Open Letter to Margaret Atwood: Reject Tel Aviv University Prize
Some say Palestine is the ultimate test of honesty.
(DUBLIN) – I realise that I am too late to contribute to the messages calling upon you not to accept the Dan David Prize. There is an ironic reason for this: I have admired your fiction, poetry and ethical stance for so long that it never entered my head that you could possibly perpetrate such a betrayal.
Although I have long been convinced that the issue of Palestine is the ultimate lie-detector, with residual naivety I believed that your commitment to truth would have enabled you to see through the tissue of lies that the Zionists and their defenders have woven in order to obfuscate a simple issue of oppression and dispossession.
But perhaps even more disheartening is the tissue of disingenuous evasions that you yourself have woven in order to disguise the ethical irresponsibility of having accepted this award.
You describe the idea of a cultural boycott as “a dangerous precendent” and as “a form of censorship”, citing an organisation called Les artistes pour la paix which, on 22nd December 2009, expressed its support for the campaign of Boycott, Divestment and Sanctions called for by Palestinian civil society, but made an exception for artists because the supposed “contribution of artists and intellectuals is essential to the dissemination of the message of Peace…”
I am myself a professional composer of classical music, and down the years have come to despair of the lazy and self-serving rationalisations artists dream up in order to exempt themselves from ordinary people’s struggle for justice. In this context it should be stressed that being “for peace” in Israel/Palestine is inadequate if one is not simultaneously “for justice”.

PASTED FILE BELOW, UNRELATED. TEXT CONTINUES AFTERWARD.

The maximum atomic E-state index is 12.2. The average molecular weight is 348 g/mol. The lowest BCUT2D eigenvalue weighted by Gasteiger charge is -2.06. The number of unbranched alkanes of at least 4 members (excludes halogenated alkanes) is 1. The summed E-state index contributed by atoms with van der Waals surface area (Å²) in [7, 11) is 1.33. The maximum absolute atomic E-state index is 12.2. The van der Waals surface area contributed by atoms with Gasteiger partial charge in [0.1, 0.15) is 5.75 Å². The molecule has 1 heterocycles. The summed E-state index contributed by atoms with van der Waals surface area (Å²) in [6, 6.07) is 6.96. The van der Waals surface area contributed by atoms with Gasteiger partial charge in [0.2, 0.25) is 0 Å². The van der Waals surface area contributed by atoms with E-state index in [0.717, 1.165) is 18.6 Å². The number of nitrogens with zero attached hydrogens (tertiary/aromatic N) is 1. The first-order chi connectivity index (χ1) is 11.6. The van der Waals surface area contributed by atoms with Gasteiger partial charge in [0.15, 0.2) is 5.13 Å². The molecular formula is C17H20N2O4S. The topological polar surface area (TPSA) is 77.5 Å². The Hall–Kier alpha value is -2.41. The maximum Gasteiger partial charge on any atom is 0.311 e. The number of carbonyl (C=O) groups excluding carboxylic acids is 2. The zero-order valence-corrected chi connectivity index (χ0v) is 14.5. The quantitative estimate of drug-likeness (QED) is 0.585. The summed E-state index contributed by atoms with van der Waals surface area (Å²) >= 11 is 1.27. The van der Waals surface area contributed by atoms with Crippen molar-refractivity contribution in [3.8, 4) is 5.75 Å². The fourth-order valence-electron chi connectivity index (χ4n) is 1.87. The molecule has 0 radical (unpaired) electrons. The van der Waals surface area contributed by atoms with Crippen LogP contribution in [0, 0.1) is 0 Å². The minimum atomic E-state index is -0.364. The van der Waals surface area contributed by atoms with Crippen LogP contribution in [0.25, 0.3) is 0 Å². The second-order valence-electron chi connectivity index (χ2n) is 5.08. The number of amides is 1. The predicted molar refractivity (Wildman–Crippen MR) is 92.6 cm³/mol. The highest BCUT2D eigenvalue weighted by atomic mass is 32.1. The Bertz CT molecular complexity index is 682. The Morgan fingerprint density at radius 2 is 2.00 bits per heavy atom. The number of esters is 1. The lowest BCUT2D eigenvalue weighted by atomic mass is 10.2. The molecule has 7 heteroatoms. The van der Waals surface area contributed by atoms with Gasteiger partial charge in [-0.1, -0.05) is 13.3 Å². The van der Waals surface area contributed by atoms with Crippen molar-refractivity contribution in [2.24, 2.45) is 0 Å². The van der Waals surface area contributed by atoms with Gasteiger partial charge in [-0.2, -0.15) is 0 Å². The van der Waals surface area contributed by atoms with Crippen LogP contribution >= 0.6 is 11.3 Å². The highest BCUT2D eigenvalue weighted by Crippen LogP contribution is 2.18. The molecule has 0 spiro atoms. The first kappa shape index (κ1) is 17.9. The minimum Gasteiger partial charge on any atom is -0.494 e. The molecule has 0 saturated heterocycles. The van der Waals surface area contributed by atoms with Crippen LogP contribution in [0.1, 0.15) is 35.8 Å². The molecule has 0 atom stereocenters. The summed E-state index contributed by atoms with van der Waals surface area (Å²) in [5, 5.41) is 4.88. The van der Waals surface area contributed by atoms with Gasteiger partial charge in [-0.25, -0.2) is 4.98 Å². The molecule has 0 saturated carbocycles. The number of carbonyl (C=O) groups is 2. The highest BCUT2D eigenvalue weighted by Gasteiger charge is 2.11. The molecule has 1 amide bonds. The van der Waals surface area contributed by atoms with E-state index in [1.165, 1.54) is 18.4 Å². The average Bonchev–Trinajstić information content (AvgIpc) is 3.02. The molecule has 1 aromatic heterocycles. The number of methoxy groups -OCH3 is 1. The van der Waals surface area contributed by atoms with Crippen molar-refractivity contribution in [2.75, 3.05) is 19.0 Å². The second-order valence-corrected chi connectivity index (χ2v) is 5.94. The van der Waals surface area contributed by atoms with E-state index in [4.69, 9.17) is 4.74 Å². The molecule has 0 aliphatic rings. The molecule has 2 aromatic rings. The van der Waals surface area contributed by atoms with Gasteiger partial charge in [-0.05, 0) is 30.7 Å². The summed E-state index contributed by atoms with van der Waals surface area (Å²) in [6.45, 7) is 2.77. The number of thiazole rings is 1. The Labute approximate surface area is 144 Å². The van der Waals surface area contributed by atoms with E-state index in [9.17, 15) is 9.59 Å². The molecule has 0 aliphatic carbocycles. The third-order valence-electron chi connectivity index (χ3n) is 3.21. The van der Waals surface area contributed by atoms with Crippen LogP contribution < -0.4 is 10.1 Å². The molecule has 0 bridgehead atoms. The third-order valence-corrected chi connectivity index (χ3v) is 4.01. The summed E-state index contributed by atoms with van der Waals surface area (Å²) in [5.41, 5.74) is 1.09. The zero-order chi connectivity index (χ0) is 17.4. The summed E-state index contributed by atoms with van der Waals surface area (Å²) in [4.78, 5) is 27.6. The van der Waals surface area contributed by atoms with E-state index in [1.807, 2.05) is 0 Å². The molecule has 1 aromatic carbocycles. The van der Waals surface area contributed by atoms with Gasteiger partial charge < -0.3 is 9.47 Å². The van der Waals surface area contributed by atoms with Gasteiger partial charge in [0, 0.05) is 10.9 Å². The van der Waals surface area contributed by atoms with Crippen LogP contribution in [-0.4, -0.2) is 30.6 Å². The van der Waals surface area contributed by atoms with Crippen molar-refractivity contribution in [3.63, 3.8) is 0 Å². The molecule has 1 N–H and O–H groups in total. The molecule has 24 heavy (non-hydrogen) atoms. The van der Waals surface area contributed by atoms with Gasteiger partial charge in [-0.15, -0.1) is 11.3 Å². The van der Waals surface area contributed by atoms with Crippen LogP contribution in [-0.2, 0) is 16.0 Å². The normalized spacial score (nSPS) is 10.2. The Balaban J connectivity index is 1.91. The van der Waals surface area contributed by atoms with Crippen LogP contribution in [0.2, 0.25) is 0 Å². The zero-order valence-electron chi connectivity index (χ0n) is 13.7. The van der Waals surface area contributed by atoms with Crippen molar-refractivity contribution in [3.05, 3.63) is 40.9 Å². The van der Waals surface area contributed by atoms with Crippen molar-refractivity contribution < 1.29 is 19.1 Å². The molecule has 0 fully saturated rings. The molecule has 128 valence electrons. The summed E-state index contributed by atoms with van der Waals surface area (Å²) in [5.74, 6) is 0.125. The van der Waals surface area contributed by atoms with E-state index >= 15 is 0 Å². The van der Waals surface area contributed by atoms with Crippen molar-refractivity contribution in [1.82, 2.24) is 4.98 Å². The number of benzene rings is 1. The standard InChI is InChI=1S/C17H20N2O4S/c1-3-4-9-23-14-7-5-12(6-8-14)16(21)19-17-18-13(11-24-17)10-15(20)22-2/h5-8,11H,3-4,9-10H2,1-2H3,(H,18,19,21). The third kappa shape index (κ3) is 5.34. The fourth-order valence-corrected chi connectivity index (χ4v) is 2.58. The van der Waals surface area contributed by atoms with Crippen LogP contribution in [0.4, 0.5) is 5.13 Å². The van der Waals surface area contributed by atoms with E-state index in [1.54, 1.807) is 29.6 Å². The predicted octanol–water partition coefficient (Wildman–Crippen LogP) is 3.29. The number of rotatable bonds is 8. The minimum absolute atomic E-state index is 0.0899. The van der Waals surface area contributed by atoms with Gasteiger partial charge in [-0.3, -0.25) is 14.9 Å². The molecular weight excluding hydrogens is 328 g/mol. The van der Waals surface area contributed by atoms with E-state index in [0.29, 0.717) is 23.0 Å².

Given that the Palestinian call for BDS does not make an exemption for artists and that there is a major Palestinian civil society organisation entirely dedicated to promoting the cultural boycott (pacbi.org), western artists adopting the contrary position must be aware that they are rejecting a call emanating from those whose oppression is maintained with the help of our own western governments – the Harper administration in Canada being an egregious example.
Such artists must be prepared to face the suspicion that their own career interests have blinded them into sublimating the iniquity of their role when they thus deny the victim’s will.
This denial adds an unpalatable note of self-pity to your attempted appropriation for yourself of the role of victim (“no matter what I do, some people are going to disagree…”) as you accept this lucrative Prize.
The shibboleth of “censorship” plays a sorry role in this charade. Censorship is indeed one of the central tactics of Zionism, both within the Israeli state and in the USA and many European countries where open support for the Palestinian cause and just criticism of Israel is all but excluded from the mainstream media and can constitute professional suicide in many walks of life.
Do you believe that the cultural boycott which played a small but significant role in helping to end Apartheid in South Africa constituted “censorship” and therefore should not have been imposed? It is censorship of the most virulent type when the Israeli authorities prevent (as often happens) a Palestinian writer from travelling abroad to read his/her work, or when Israeli police intervene to shut down a Palestinian literary festival in East Jerusalem (haaretz.com/news/israeli-police-shut-palestinian-literature-festival-in-east-jerusalem-1.276918).
You might respond that “two wrongs don’t make a right”, but the truth is that culture is not a sacred realm floating far above the tribulations of the real world, and that artists in Israel and elsewhere are all too often complicit in the crimes of their governments – either by their silence, or by their willingness to allow their work and their presence to be appropriated by oppressive states.
The Israeli foreign ministry has explicitly advocated employing culture as propaganda (haaretz.com/print-edition/features/about-face-1.170267), a tactic that applies both to Israeli artists travelling abroad and to visiting artists, whose presence will inevitably be exploited as evidence of Israel’s “normality” and “acceptability” – although in reality Israel is a racist, apartheid state that is both abnormal and unacceptable.
In asking writers and other artists not to accept invitations to Israel or awards from the Israeli establishment, PACBI and other defenders of Palestinian rights are asking such artists voluntarily to reject their own exploitation by the Israeli state.
To lend oneself to such exploitation despite such a heartfelt plea, and to do so in the name of rejecting “censorship”, is in my view to be guilty of self-seeking moral blindness.
Yours in sadness -Raymond Deane raymonddeane.com
9 May 2010